Though Andrew rarely touted his own successes, he was quick to congratulate others. He would tell me, “You’re doing great, Ian!” And I would blush, because he was so damn sincere.
Andrew and his two teenage children.
It didn’t take long for Andrew to ingratiate himself to other members of the Austin cycling community, and he soon formed tight-knit relationships inside the Gruppo VOP cycling club. The informal club of mostly middle-aged racers gathers for rides multiple times a week, sometimes spinning casually, other times hammering each other on Austin’s unrelenting hills.
Andrew formed close bonds with the VOP riders on trips to the Hammerfest stage race in mountainous West Texas, and to the Enchanted Circle century ride in New Mexico. According to fellow VOP member Ken Hubacher, on those trips — cooking together and sleeping in tents — the conversations went far beyond a boy’s club type hangout.
“We talked about everything,” Ken said. “Andrew was very outspoken, and very passionate about any kind of topic, and didn’t hesitate to talk his mind. That was one thing that was very endearing to the rest of us about him.
“Regardless of whether you agreed with a particular topic or not, he was very engaging and very interesting to listen to and understand, and his viewpoint was always appreciated.”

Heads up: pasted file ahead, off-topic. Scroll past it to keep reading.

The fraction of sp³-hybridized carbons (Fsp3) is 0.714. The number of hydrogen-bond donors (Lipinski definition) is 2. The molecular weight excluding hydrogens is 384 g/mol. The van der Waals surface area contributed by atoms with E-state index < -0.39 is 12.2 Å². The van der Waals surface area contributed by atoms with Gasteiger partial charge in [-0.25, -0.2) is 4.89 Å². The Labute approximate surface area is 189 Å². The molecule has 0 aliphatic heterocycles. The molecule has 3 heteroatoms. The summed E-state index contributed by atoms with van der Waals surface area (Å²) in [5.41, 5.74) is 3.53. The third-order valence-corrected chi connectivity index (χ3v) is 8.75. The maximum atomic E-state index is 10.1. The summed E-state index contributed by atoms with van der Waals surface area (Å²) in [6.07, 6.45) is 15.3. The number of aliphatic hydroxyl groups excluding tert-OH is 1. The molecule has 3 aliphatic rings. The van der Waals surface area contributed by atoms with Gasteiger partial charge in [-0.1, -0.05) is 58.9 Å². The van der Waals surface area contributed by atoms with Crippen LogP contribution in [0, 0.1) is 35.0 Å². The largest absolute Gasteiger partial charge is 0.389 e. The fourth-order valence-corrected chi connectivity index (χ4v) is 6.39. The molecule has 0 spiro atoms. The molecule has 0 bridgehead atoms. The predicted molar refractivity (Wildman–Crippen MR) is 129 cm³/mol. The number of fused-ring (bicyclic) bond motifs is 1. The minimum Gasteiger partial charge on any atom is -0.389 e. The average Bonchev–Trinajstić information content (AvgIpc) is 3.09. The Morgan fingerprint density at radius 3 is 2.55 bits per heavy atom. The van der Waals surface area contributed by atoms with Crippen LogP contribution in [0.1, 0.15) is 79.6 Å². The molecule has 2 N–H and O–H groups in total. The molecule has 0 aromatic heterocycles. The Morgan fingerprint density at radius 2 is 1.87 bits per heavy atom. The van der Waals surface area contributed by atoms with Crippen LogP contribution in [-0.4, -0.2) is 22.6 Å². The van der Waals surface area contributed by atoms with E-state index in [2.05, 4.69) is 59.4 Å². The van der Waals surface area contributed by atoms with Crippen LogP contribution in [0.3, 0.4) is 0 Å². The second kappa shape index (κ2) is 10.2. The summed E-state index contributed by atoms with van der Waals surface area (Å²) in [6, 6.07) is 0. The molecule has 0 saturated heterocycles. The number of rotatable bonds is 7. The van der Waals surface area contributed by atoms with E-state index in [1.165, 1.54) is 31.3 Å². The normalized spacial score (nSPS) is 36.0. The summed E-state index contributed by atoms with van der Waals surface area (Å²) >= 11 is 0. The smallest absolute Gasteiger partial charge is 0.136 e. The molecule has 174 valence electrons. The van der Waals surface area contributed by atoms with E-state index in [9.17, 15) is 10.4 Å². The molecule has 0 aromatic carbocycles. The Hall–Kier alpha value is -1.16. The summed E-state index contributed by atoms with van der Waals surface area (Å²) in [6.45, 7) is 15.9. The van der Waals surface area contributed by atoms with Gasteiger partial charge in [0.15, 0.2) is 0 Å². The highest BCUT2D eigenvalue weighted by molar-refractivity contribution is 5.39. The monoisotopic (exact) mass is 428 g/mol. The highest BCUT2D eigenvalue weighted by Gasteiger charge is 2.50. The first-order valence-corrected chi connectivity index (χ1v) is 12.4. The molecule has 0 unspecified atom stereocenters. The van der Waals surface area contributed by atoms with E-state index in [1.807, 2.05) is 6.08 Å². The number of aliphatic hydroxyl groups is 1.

Andrew had written about how the Gruppo VOP rides helped him through the emotional toll of a divorce. And, it was also through the group, in a roundabout way, that he met Shellie Thompson Oroshiba, who was his partner at the time of his passing.
Andrew had become friends with Jordan Oroshiba, Shellie’s eldest son, on the VOP rides.
Eventually, Andrew and his two high school-aged children moved in with Shellie and her 15-year-old son. Andrew bought a minivan, and equipped it with multiple bike racks.
Jordan is also a friend and teammate of mine. We were together, at a mid-ride store stop in Lockhart, when Shellie called Jordan, and said that Andrew had been in a crash.
On that long ride home, we were about 20 miles from Austin when I suggested we start swapping pulls into the headwind, rather than ride side by side.
“That way we won’t have to talk,” I said.
My emotions were swirling between sadness and anger. I hoped that there had been a misunderstanding, that when I got home I would learn that Andrew was actually still alive.
The four of us — Jordan and me and our other two teammates and friends, Steven and Dan — put our heads down and pedaled into the wind. As we’d started the ride home, Dan said, “I just want to throw my bike in a ditch.” Instead, he just rode as hard as he could.